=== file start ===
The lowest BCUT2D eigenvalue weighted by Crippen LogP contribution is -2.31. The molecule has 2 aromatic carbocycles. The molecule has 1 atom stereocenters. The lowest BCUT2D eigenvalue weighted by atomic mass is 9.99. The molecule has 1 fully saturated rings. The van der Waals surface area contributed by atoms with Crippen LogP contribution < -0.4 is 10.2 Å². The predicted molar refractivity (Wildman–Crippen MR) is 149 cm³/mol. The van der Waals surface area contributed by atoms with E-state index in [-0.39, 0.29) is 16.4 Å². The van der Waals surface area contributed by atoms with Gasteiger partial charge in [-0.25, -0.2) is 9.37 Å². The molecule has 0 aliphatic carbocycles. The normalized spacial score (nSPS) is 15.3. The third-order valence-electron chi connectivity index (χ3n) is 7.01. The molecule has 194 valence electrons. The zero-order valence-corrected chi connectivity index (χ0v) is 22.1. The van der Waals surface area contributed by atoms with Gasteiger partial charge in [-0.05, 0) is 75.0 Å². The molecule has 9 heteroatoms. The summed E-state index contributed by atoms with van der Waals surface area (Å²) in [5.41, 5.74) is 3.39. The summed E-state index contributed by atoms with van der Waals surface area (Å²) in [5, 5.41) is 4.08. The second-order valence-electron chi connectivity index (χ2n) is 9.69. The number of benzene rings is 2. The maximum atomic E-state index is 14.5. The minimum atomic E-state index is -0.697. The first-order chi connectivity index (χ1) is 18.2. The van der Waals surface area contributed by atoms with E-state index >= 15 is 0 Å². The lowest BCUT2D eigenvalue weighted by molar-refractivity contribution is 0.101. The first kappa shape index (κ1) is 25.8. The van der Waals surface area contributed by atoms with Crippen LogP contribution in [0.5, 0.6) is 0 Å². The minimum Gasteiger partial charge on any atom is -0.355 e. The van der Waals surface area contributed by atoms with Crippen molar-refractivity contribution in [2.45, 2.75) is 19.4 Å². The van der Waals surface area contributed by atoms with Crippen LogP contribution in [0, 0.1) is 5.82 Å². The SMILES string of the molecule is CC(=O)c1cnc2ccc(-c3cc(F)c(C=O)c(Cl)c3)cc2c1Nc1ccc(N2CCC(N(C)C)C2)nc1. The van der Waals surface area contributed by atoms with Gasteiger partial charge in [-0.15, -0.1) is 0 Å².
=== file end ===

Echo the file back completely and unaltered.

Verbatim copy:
The lowest BCUT2D eigenvalue weighted by Crippen LogP contribution is -2.31. The molecule has 2 aromatic carbocycles. The molecule has 1 atom stereocenters. The lowest BCUT2D eigenvalue weighted by atomic mass is 9.99. The molecule has 1 fully saturated rings. The van der Waals surface area contributed by atoms with Crippen LogP contribution < -0.4 is 10.2 Å². The predicted molar refractivity (Wildman–Crippen MR) is 149 cm³/mol. The van der Waals surface area contributed by atoms with E-state index in [-0.39, 0.29) is 16.4 Å². The van der Waals surface area contributed by atoms with Gasteiger partial charge in [-0.25, -0.2) is 9.37 Å². The molecule has 0 aliphatic carbocycles. The normalized spacial score (nSPS) is 15.3. The third-order valence-electron chi connectivity index (χ3n) is 7.01. The molecule has 194 valence electrons. The zero-order valence-corrected chi connectivity index (χ0v) is 22.1. The van der Waals surface area contributed by atoms with Gasteiger partial charge in [-0.05, 0) is 75.0 Å². The molecule has 9 heteroatoms. The summed E-state index contributed by atoms with van der Waals surface area (Å²) in [5.41, 5.74) is 3.39. The summed E-state index contributed by atoms with van der Waals surface area (Å²) in [5, 5.41) is 4.08. The second-order valence-electron chi connectivity index (χ2n) is 9.69. The number of benzene rings is 2. The maximum atomic E-state index is 14.5. The minimum atomic E-state index is -0.697. The first-order chi connectivity index (χ1) is 18.2. The van der Waals surface area contributed by atoms with E-state index >= 15 is 0 Å². The lowest BCUT2D eigenvalue weighted by molar-refractivity contribution is 0.101. The first kappa shape index (κ1) is 25.8. The van der Waals surface area contributed by atoms with Crippen LogP contribution in [0.5, 0.6) is 0 Å². The minimum Gasteiger partial charge on any atom is -0.355 e. The van der Waals surface area contributed by atoms with Crippen molar-refractivity contribution in [2.45, 2.75) is 19.4 Å². The van der Waals surface area contributed by atoms with Crippen LogP contribution in [0, 0.1) is 5.82 Å². The SMILES string of the molecule is CC(=O)c1cnc2ccc(-c3cc(F)c(C=O)c(Cl)c3)cc2c1Nc1ccc(N2CCC(N(C)C)C2)nc1. The van der Waals surface area contributed by atoms with Gasteiger partial charge in [-0.15, -0.1) is 0 Å².